Identification Guide

Before you complete the survey form, let’s check that the owl you saw really was a Barn Owl!  – Click images to view full size.
If you have seen pellets please take a look at our guide to Barn Owl pellets.

You'll find a link to the survey form at the bottom of this page

BARN OWL Tyto alba


Barn Owl flying in dark Copyright: Kevin Keatley Barn Owl front and back Copyright: Kevin Keatley Barn Owl nestlings 1 Copyright: Kevin Keatley

Views as good as these are very unusual! Barn Owls in dark places will only look white or pale if they are lit-up (e.g. by camera-flash or headlights)

To see what a Barn Owl actually looks like when you see one by chance (in daylight, at dusk and at night) see below. 

Barn Owl during the day, click to view full size:

Barn Owl in flight 2 Copyright: Barn Owl Trust / Nick Sampford Barn Owl hunting Copyright: Howard Gilmour Barn Owl in flight 3 Copyright: Barn Owl Trust / Nick Sampford Barn Owl in flight 4 Copyright: Barn Owl Trust Barn Owl in flight 5 Copyright: Barn Owl Trust Barn Owl in flight 6 Copyright: Barn Owl Trust

Barn Owl at dusk, click to view full size:

Barn Owl at dusk 1 Copyright: Melanie Lindenthal Barn Owl at dusk 2 Copyright: Phil Mclean Barn Owl at dusk in flight 1 Copyright: Barn Owl Trust / Nick Sampford Barn Owl in flight at dusk 2 Copyright: Barn Owl Trust Barn Owl in flight at dusk 3 Copyright: Barn Owl Trust Barn Owl in flight at dusk 4 Copyright: Nick Pitts

Barn Owl at night, click to view full size:

Barn Owl at night 1 Copyright: Barn Owl Trust Barn Owl at night 2 Copyright: Barn Owl Trust Barn Owl at night in flight 1 Copyright: Kevin Keatley Barn Owl at night with rat Copyright: Terry Browse Barn Owl at night in flight 2 Copyright: Muzz Murray Barn Owl in headlights 1 Copyright: Inigo Fajardo Barn Owl in headlights 2 Copyright: Muzz Murray

Hear an adult Barn Owl screech or shriek:

Hear a nestling Barn Owl calling for food:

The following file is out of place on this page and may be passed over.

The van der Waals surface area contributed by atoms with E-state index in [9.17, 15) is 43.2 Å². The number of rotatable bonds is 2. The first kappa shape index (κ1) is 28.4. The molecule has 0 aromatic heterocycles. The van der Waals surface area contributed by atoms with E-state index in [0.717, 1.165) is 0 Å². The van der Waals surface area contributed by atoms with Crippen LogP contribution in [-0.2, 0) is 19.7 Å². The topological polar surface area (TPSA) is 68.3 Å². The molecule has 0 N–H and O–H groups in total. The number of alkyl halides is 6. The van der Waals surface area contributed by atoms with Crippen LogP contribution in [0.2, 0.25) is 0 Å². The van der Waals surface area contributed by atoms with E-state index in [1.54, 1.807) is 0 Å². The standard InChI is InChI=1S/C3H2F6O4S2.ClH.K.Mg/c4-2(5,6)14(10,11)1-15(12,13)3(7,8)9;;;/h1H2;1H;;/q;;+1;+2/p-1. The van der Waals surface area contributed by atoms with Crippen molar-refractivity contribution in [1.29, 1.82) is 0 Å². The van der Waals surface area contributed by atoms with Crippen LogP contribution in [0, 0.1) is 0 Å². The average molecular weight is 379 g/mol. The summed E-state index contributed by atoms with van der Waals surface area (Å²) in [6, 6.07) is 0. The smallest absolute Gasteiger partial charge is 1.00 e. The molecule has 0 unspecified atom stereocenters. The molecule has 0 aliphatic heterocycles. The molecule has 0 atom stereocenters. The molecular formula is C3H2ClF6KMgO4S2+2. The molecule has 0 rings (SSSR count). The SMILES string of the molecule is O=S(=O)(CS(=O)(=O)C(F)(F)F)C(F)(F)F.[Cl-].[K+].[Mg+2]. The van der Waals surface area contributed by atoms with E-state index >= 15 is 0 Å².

View and compare Barn Owl pellets - More about owl pellets


TAWNY OWL Strix aluco


Tawny Owl Copyright: Barn Owl Trust / Nick Sampford Tawny Owl in flight Copyright: Stephen Powles Tawny Owl fledgelings Copyright: Stephen Powles

Flash photography has made these Tawny Owls look quite pale. Unless the owl is lit up by bright lights (e.g. car headlights), Tawny Owls usually appear very dark indeed; often dark brown or a black silhouette. They are usually seen in a tree, or flying to or from a tree and can be found in virtually any landscape that has large trees. Tawny Owls are rarely seen in buildings. Individuals sometimes stand in the road at night. Absent from Ireland.

BEWARE that in bright headlights the underside of a Tawny Owl can look very pale indeed and they are far more common than Barn Owls. If the bird you saw could have been a Tawny Owl, please do not report it on this website.

Adult Tawny Owls calling (female then male...)

View and compare Tawny Owl pellets - More about owl pellets


LITTLE OWL Athene noctua


Little Owl 1 Copyright: Barn Owl Trust / Nick Sampford Little Owl 2 Copyright: Barn Owl Trust Little Owl juvenile Copyright: Barn Owl Trust

Unlike the other species shown, Little Owls are frequently active during the day and very much smaller – about the size of two fists. Their undulating flight is also distinctive. They are generally absent from Scotland, Ireland, most of Wales, and most of Cornwall. Little Owls occur mainly in areas of mixed farming.

Adult Little Owls calling (two variations)

View and compare Little Owl pellets - More about owl pellets


SHORT-EARED OWL Asio flammeus


Short-eared Owl perched 2 Copyright: David Pearson Short-eared Owl in flight Copyright: Barn Owl Trust / Nick Sampford

A Short-eared Owl may be mistaken for a Barn Owl when in flight as their hunting technique is similar (flying around slowly at low level over open habitats). The main distinguishing feature is the generally darker colouration, particularly the throat and underside of the wing tip, and the carpal or 'wrist' patch. At close quarters the black and yellow eyes are also distinctive. The short 'ear' feather-tufts are often not visible.


LONG-EARED OWL Asio otus


Long-eared Owl Copyright: Zoltan Simon Long-eared Owl in flight Copyright: Katarina Paunovic

Long-eared Owls are not often seen in Britain as they are generally uncommon and strictly nocturnal.  Their main distinguishing features are generally darker colouration and dark carpal patches (similar to Short-eared Owl) and black and orange eyes. In winter, Long-eared Owls are sometimes seen by day in small communal roosts, or singularly, in trees or bushes. The long 'ear' feather-tufts are generally not visible in flight and only sometimes visible when perched.

If you are 100% certain that the owl you saw really was a Barn Owl and you don't know where it roosts or nests please complete the Random sighting survey form.

If you do know where it roosts or nests, please complete the Roost or nest site survey form.